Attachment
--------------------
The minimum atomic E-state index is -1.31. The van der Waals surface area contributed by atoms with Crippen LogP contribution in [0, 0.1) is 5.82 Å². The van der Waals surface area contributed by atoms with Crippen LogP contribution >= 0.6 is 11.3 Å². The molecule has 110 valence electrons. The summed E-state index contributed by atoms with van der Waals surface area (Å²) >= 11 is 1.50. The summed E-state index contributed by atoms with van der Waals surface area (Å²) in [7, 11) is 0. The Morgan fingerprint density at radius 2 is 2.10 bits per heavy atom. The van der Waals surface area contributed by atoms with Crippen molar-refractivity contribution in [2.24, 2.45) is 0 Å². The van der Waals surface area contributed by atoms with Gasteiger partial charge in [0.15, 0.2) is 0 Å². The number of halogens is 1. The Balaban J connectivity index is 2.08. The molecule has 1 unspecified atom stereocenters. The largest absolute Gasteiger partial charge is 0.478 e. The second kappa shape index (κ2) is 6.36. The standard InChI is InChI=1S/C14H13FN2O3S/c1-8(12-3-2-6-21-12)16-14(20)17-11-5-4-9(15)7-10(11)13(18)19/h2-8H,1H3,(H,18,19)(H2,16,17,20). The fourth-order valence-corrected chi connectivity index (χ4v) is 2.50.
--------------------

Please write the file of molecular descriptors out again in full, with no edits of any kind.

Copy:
The minimum atomic E-state index is -1.31. The van der Waals surface area contributed by atoms with Crippen LogP contribution in [0, 0.1) is 5.82 Å². The van der Waals surface area contributed by atoms with Crippen LogP contribution >= 0.6 is 11.3 Å². The molecule has 110 valence electrons. The summed E-state index contributed by atoms with van der Waals surface area (Å²) >= 11 is 1.50. The summed E-state index contributed by atoms with van der Waals surface area (Å²) in [7, 11) is 0. The Morgan fingerprint density at radius 2 is 2.10 bits per heavy atom. The van der Waals surface area contributed by atoms with Crippen molar-refractivity contribution in [2.24, 2.45) is 0 Å². The van der Waals surface area contributed by atoms with Gasteiger partial charge in [0.15, 0.2) is 0 Å². The number of halogens is 1. The Balaban J connectivity index is 2.08. The molecule has 1 unspecified atom stereocenters. The largest absolute Gasteiger partial charge is 0.478 e. The second kappa shape index (κ2) is 6.36. The standard InChI is InChI=1S/C14H13FN2O3S/c1-8(12-3-2-6-21-12)16-14(20)17-11-5-4-9(15)7-10(11)13(18)19/h2-8H,1H3,(H,18,19)(H2,16,17,20). The fourth-order valence-corrected chi connectivity index (χ4v) is 2.50.